This Massachusetts-born leader of the American transcendentalist movement was as much a philosopher as he was a writer, and his ideas on the relationship between man, nature, the divine soul, and creativity helped shape the American literary identity of the 19th century. Leading other transcendentalists like Henry David Thoreau and Margaret Fuller, Emerson sought to recreate the American literary aesthetic, calling for a more original, more organic, more spiritually independent literature. He denounced over reliance on book learning, writing: "I had better never see a book, than to be warped by its attraction clean out of my own orbit, and made a satellite instead of a system." His essays, "Nature" (1836), "The American Scholar" (1837), and "the Divinity School Address" (1838) form the foundation of his transcendentalist theories and are undoubtedly his most well-known works. He also published three collections of poetry, and The Conduct of Life (1860), a collection of personal essays on a variety of subjects, including fate, wealth, worship, and beauty.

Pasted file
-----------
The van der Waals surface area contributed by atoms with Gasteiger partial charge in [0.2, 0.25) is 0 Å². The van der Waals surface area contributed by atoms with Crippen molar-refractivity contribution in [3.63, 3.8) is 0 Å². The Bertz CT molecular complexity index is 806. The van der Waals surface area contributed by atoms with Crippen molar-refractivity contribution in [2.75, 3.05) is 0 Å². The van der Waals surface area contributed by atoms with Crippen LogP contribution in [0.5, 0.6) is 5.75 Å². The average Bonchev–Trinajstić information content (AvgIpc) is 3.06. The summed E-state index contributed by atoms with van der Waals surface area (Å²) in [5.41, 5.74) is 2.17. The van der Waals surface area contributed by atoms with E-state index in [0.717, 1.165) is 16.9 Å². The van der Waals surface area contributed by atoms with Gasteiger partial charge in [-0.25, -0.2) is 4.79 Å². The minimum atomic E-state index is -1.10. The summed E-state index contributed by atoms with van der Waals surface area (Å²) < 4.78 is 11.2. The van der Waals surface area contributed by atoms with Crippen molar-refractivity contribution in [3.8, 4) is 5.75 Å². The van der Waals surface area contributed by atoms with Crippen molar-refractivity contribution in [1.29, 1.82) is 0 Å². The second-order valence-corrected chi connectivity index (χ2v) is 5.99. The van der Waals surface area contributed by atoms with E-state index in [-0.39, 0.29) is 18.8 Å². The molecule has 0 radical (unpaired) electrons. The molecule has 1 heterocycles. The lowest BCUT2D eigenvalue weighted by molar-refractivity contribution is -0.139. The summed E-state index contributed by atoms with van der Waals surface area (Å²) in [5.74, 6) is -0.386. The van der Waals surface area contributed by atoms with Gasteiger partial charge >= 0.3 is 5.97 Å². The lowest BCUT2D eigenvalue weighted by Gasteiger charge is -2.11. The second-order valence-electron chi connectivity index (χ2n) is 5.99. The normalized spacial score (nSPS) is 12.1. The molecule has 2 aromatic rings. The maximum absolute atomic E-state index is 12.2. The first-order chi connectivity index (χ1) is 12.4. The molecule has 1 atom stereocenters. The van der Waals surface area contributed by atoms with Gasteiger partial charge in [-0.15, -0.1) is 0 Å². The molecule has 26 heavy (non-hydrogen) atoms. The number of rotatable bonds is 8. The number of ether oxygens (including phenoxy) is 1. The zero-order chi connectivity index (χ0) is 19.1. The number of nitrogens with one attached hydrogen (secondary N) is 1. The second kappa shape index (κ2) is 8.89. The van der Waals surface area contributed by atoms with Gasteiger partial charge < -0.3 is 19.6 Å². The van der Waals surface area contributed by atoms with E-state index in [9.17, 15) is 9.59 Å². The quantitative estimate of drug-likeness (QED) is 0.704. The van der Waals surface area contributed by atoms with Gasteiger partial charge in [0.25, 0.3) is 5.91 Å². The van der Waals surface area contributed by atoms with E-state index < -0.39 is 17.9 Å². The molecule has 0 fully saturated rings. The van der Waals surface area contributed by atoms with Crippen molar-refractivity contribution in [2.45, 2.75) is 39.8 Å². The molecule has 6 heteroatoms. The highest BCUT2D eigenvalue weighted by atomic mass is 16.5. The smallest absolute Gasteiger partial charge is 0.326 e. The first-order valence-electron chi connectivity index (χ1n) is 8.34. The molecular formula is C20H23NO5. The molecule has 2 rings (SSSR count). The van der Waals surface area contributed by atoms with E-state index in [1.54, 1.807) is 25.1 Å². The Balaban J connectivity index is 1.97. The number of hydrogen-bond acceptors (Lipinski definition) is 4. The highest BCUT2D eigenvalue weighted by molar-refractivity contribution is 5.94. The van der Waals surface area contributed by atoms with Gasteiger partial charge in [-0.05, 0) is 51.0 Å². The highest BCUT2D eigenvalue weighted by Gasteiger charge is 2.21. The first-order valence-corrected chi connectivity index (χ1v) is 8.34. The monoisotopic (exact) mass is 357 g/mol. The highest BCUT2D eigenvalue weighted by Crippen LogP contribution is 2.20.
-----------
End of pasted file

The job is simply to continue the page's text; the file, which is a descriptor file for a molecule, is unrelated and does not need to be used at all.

(Compiled by Joey Franklin)